Factors That Increase Child BMI May Mean Poor Mental Health

Woman helping child eat eggs at tableVarious lifestyle factors—such as skipping breakfast—can affect body mass index (BMI) in early adolescence, a study published in the journal Pediatrics found. Investigators also found a correlation between an increase in BMI and a decrease in psychosocial well-being.

Childhood Lifestyle Factors, BMI, and Mental Health

Researchers used data from the Millennium Cohort Study, which gathered data on children born in the United Kingdom between September 2000 and January 2002. Data was collected on 16,936 children at ages 3, 5, 7, and 11 years old.

Participants fell into four categories: 83.8% had a stable BMI within the recommended range, 13.1% had “moderately increasing” BMIs, and 2.5% had “high increasing” BMIs, and 0.6% had decreasing BMIs.

Using a regression analysis, researchers were able to find correlations between early psychosocial factors and BMI at age 11. Skipping breakfast, smoking during pregnancy, a high maternal BMI, and irregular bedtimes correlated with membership in the “moderate” and “high” increasing BMI groups.

Children whose BMI increased over time scored worse on measures of mental health. They were more likely to have difficulties getting along with peers. They also reported lower body satisfaction, self-esteem, and happiness. Children in the “high increasing” BMI group were more likely to use cigarettes and alcohol.

Previous research shows children who experience pediatric obesity are more likely to experience depression, body image issues, and other eating and food issues. They may also be more likely to be involved in bullying, exhibit aggressive behavior, and have symptoms of oppositional defiance.

Importance of Health Lifestyle in Childhood

The study’s authors say their research points to modifiable health risk factors that can affect BMI and mental health in early adolescence. While parents concerned about children’s weight may focus on diet or physical activity, this research points to the role of a healthy lifestyle—not just caloric intake—in adolescent weight.

Other research points toward a similar conclusion. Another recent study found a correlation between earlier bedtimes in preschool and a reduced risk of later obesity. A 2006 study of adult women found that sleeping less than five hours per night correlated with an increased obesity risk of 15%.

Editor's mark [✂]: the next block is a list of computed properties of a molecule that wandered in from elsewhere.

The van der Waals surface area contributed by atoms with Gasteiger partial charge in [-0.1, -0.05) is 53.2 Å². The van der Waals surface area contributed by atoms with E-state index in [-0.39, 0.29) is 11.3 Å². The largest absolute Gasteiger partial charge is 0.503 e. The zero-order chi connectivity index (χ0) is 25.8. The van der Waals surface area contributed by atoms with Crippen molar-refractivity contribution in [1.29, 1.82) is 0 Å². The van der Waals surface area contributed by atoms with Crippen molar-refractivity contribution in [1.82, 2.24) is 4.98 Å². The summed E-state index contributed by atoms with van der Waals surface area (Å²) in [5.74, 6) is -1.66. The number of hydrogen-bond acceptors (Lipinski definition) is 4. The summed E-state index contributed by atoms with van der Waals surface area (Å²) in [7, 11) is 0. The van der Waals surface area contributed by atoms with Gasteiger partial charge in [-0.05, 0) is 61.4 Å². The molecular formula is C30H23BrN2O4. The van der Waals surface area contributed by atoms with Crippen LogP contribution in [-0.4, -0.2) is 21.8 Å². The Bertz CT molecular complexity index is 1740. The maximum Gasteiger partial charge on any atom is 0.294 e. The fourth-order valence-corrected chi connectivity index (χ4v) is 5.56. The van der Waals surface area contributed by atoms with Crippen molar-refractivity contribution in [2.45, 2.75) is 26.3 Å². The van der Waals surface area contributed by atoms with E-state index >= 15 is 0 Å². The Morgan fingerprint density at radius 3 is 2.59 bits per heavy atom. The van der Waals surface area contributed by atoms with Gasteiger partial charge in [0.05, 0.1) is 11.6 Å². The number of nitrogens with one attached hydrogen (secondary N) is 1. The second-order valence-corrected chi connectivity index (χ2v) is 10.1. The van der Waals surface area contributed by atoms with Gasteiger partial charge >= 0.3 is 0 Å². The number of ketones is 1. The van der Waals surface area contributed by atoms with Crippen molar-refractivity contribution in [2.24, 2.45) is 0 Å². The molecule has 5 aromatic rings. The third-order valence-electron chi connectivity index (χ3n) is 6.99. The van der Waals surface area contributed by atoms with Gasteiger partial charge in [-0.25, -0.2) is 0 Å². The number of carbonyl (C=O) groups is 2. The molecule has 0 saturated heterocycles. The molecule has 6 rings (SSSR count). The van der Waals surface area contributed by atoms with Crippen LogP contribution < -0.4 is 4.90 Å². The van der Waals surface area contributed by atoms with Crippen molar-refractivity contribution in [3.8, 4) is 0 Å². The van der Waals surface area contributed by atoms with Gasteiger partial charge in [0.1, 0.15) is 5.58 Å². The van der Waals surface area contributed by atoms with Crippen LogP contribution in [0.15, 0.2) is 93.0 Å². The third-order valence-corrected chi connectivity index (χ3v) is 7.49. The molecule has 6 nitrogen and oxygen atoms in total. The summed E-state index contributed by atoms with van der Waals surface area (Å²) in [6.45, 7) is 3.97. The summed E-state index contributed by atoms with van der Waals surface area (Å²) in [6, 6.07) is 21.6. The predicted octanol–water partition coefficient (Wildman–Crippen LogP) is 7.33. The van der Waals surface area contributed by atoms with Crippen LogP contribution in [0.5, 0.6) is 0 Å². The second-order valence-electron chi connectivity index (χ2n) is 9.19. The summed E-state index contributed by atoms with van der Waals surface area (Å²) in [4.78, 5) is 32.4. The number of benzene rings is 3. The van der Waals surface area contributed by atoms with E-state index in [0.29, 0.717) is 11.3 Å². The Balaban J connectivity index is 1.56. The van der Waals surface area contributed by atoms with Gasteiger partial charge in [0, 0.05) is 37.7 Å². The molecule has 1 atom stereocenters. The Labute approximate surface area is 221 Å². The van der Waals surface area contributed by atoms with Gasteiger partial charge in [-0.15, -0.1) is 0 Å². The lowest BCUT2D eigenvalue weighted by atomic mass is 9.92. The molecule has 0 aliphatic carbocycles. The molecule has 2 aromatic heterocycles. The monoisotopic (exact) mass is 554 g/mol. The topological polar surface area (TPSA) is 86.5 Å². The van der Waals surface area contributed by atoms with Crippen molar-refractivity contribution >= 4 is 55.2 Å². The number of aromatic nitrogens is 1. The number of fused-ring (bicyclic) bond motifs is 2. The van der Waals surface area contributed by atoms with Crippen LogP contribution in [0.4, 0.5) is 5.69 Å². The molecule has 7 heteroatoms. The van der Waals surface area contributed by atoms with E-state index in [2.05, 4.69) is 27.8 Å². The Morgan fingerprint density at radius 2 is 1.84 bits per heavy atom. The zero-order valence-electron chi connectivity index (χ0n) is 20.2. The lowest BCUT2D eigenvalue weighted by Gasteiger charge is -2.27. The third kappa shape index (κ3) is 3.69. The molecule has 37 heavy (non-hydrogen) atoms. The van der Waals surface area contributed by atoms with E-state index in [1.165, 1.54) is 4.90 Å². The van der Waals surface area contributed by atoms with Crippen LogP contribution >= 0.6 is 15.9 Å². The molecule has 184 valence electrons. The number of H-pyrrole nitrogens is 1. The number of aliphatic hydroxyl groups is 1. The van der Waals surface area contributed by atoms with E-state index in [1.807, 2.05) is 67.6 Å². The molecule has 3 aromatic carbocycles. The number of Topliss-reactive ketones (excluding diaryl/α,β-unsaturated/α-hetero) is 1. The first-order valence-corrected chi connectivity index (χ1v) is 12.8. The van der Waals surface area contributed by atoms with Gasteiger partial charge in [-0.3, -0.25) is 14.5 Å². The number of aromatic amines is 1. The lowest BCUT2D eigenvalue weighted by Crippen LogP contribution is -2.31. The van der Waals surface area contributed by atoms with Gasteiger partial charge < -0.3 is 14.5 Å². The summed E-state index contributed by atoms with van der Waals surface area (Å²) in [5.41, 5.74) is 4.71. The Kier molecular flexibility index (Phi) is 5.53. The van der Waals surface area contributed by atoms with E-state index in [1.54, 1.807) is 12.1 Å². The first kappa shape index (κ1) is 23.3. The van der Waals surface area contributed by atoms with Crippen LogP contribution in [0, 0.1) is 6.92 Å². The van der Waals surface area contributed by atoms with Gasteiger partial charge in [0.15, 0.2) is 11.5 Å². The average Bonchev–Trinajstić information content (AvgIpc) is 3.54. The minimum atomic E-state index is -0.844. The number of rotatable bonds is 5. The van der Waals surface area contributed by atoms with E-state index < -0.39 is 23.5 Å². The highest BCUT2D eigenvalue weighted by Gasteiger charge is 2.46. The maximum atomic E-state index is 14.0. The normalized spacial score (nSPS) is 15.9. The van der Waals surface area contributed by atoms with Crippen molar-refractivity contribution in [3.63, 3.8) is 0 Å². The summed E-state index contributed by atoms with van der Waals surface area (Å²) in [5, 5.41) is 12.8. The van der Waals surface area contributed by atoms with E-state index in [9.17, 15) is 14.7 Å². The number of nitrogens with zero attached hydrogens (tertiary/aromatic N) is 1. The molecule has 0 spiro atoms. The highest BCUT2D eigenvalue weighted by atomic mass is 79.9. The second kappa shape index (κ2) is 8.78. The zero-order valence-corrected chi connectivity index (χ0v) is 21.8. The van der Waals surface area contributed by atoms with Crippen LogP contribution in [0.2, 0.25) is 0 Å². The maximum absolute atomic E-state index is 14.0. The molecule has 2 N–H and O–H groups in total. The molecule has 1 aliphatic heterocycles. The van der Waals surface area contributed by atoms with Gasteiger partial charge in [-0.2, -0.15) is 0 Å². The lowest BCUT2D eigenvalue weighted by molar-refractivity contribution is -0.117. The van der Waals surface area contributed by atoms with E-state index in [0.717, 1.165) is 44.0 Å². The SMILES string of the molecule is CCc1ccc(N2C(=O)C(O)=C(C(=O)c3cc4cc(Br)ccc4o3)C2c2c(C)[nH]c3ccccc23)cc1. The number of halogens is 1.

1. Kalra, G., De Sousa, A., Sonavane, S., & Shah, N. (2012). Psychological issues in pediatric obesity. Industrial Psychiatry Journal, 21(1), 11–17. doi:10.4103/0972-6748.110941
  2. Kelly, Y., Patalay, P., Montgomery, S., & Sacker, A. (2016). BMI development and early adolescent psychosocial well-being: UK Millennium Cohort Study. Pediatrics. doi:10.1542/peds.2016-0967
  3. Patel, S. R., Malhotra, A., White, D. P., Gottlieb, D. J., & Hu, F. B. (2006). Association between reduced sleep and weight gain in women. American Journal of Epidemiology,164(10), 947-954. doi:10.1093/aje/kwj280

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  • Scott


    November 21st, 2016 at 2:51 PM

    Oh there is no doubt to me that many of these types of things tend to always seem to go hand in hand.

  • candace


    November 22nd, 2016 at 11:30 AM

    You do begin to see it as a cycle of repetitive behavior that sadly goes from one generation to the next.

  • Richard


    November 22nd, 2016 at 2:08 PM

    Ok so the real answer is that most of these issues contributing to poor mental health as well as obesity start in the home. So what can we do to fix that? There are no controls over who can or cannot have children even though quite frankly there are times when I certainly wish that there were more rules about that! Not everyone needs a child especially if u are already caught up in a vicious of non education and poor health care of your own. Why would you ever want to introduce another into that very same sort of lifestyle?

  • Starla


    November 23rd, 2016 at 9:30 AM

    What i find to be so ridiculous are the people who talk about the fact that they do not understand why those who live in poverty can be overweight and obese, and for the most part I would say that it is because all of the crappiest food is usually the cheapest and available to a lot more easily access than healthier foods. There are some people who never even have access to any fresh fruits and vegetables and I find that to be very sad. They are doing the best that they can with what they have been given and still have to live stifled and thwarted at every turn.

  • Lou


    November 25th, 2016 at 9:06 AM

    Clearly there is a very strong connection between one’s mental health and one’s physical health. How you take care of one or don’t in some cases is going to be a direct reflection upon the other. I don’t understand why it has taken us so long to figure all of this out.

    Or maybe it really hasn’t, we all know it, and yet we still refuse to do anything about it for either ourselves or our families.

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